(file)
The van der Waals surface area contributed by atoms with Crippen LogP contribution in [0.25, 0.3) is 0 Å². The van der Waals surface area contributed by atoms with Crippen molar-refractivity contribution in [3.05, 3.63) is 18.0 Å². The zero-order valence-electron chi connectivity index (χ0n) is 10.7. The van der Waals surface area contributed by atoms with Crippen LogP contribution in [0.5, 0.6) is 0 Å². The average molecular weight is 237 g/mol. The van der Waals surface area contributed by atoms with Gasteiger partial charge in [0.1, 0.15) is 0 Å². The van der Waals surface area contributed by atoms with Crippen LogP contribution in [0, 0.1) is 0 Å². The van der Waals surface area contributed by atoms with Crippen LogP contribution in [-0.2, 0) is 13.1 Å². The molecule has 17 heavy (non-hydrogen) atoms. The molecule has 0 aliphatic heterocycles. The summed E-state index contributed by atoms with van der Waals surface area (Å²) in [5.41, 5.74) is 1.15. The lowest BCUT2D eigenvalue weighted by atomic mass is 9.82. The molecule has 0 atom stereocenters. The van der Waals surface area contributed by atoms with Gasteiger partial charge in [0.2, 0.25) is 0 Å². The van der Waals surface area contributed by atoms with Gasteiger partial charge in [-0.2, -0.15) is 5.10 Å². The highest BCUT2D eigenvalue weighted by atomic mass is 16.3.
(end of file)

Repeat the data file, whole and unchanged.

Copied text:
The van der Waals surface area contributed by atoms with Crippen LogP contribution in [0.25, 0.3) is 0 Å². The van der Waals surface area contributed by atoms with Crippen molar-refractivity contribution in [3.05, 3.63) is 18.0 Å². The zero-order valence-electron chi connectivity index (χ0n) is 10.7. The van der Waals surface area contributed by atoms with Crippen LogP contribution in [0.5, 0.6) is 0 Å². The average molecular weight is 237 g/mol. The van der Waals surface area contributed by atoms with Gasteiger partial charge in [0.1, 0.15) is 0 Å². The van der Waals surface area contributed by atoms with Crippen LogP contribution in [0, 0.1) is 0 Å². The van der Waals surface area contributed by atoms with Crippen LogP contribution in [-0.2, 0) is 13.1 Å². The molecule has 17 heavy (non-hydrogen) atoms. The molecule has 0 aliphatic heterocycles. The summed E-state index contributed by atoms with van der Waals surface area (Å²) in [5.41, 5.74) is 1.15. The lowest BCUT2D eigenvalue weighted by atomic mass is 9.82. The molecule has 0 atom stereocenters. The van der Waals surface area contributed by atoms with Gasteiger partial charge in [0.2, 0.25) is 0 Å². The van der Waals surface area contributed by atoms with Gasteiger partial charge in [-0.2, -0.15) is 5.10 Å². The highest BCUT2D eigenvalue weighted by atomic mass is 16.3.